A Nostalgist’s Map of America
After Agha Shahid Ali
Here she learns, just means the air standing still.
She can’t remember her way to the bar,
the roads are parched sewers, the walls lie
swollen with rain that refuses to visit.
She requests another room; the authorities are not pleased,
this is the second appeal since Tuesday, eighth one this year.
Keys don’t grow
on trees they say but that’s all they do
Her favourite city was the woman before this.
Before there was speech, there was desire, and before
desire could be named, there were women and even before
she began to call them home, she named herself
If you say you’re not in love enough times, does it spurt
buildings of lies and then, if you make your bed but through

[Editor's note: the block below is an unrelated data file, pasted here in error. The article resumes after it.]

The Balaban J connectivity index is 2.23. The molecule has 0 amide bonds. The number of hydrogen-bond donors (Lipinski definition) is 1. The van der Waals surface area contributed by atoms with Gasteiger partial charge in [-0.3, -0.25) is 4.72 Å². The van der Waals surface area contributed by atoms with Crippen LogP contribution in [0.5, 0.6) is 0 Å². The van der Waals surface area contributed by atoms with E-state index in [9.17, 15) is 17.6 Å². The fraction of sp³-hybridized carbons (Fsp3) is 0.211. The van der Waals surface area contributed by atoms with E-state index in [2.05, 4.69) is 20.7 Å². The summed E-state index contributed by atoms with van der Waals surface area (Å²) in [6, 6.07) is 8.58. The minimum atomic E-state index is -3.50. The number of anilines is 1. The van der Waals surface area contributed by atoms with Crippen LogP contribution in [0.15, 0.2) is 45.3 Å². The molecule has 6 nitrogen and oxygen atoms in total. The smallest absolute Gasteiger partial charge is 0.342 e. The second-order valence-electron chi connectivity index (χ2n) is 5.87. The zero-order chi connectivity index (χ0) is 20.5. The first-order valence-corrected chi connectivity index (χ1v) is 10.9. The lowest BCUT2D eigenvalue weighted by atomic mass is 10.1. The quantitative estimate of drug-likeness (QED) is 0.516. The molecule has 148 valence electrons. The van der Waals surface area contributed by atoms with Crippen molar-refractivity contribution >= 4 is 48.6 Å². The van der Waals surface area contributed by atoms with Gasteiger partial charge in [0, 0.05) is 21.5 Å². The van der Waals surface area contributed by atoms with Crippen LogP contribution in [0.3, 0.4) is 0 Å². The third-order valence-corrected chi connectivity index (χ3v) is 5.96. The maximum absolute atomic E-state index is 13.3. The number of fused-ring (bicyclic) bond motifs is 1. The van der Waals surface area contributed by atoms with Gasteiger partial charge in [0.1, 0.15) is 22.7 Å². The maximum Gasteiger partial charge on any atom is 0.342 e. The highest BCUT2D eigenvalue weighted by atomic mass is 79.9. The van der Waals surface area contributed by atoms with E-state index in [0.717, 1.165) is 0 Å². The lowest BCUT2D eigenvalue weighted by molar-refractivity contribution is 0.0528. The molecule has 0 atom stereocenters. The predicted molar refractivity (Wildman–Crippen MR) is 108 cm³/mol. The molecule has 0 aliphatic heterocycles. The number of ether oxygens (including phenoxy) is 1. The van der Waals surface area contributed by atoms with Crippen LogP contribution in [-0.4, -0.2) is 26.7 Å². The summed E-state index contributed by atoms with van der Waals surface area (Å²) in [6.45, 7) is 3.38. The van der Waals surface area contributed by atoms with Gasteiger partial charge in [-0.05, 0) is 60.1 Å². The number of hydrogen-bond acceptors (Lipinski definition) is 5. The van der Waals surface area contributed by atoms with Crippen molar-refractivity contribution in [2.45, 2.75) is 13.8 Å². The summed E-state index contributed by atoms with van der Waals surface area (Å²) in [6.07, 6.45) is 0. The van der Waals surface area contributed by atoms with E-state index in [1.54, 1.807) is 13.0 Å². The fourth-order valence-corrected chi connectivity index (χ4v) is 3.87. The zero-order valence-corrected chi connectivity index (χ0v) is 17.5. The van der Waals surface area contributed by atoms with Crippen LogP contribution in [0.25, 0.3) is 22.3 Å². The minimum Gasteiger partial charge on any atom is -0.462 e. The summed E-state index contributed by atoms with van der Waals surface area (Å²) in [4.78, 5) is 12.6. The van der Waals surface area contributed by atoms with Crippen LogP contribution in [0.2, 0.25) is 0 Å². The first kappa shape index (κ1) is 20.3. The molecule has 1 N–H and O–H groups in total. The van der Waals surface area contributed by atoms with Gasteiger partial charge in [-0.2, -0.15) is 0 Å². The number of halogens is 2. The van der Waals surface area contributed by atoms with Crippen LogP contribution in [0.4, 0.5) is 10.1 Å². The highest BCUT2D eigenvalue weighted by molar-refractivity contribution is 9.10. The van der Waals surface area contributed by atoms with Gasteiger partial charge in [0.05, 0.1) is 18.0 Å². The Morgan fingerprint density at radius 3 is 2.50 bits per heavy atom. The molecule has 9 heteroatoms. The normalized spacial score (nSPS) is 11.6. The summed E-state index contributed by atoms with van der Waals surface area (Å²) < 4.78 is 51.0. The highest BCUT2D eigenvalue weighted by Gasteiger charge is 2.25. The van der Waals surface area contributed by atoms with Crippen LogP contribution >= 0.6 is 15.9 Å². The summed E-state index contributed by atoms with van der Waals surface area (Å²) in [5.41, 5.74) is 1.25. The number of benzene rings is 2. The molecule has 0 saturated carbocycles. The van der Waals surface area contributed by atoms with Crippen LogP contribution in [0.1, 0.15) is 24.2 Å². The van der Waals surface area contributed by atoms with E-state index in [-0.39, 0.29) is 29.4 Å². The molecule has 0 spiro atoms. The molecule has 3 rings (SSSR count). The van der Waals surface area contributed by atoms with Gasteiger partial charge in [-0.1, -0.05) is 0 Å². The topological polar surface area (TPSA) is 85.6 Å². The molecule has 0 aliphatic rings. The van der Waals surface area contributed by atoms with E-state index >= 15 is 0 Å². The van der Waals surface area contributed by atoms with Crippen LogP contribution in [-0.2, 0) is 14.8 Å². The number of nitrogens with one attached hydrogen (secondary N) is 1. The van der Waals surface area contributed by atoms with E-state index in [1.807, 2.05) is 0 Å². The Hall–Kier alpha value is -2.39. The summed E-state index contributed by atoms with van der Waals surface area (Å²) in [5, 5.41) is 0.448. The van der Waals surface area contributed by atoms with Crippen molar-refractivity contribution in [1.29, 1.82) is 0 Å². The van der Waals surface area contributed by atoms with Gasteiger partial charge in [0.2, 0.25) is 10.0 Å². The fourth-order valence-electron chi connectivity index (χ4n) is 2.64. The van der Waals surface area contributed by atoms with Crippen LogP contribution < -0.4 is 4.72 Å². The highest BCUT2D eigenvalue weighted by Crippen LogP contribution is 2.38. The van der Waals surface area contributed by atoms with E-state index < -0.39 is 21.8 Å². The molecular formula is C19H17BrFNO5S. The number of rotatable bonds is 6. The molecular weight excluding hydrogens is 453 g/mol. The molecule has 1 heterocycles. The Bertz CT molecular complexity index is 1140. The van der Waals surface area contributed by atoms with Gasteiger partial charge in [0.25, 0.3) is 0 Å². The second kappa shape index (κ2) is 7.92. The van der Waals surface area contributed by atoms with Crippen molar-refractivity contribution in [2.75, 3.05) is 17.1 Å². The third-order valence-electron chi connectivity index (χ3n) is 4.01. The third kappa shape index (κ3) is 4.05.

some terrible mistake, lie in it one last time, you were only saying
goodbye, can you curse your spit, pretend it doesn’t exist, this dry
mouth needing her moist lips.
It’s been a long drought
Her mouth becomes a mountain becomes a roar becomes
a room of one’s own full of life and defiance, begins
to speak—It is impossible to live here I cannot
They still forget her name sometimes. Her skin shrivels up
to her last hope and the keeper of the dead hotel cried
“What is wrong now, we thought you wanted to be here.
Officer, remove her from the premises, she doesn’t
belong here; here is where everything can be still
air” and she doesn’t dare to deliberate even until finally, she is
outside, it’s hot again, her blood is not frozen and then,
Stanza 6, Line 2: Taken from Shahid’s poem The Keeper of the Dead Hotel in
A Nostalgist’s Map of America.
Sreshtha Sen is a writer and poet from New Delhi, India. She studied Literatures in English from Delhi University and is currently completing her MFA at Sarah Lawrence College.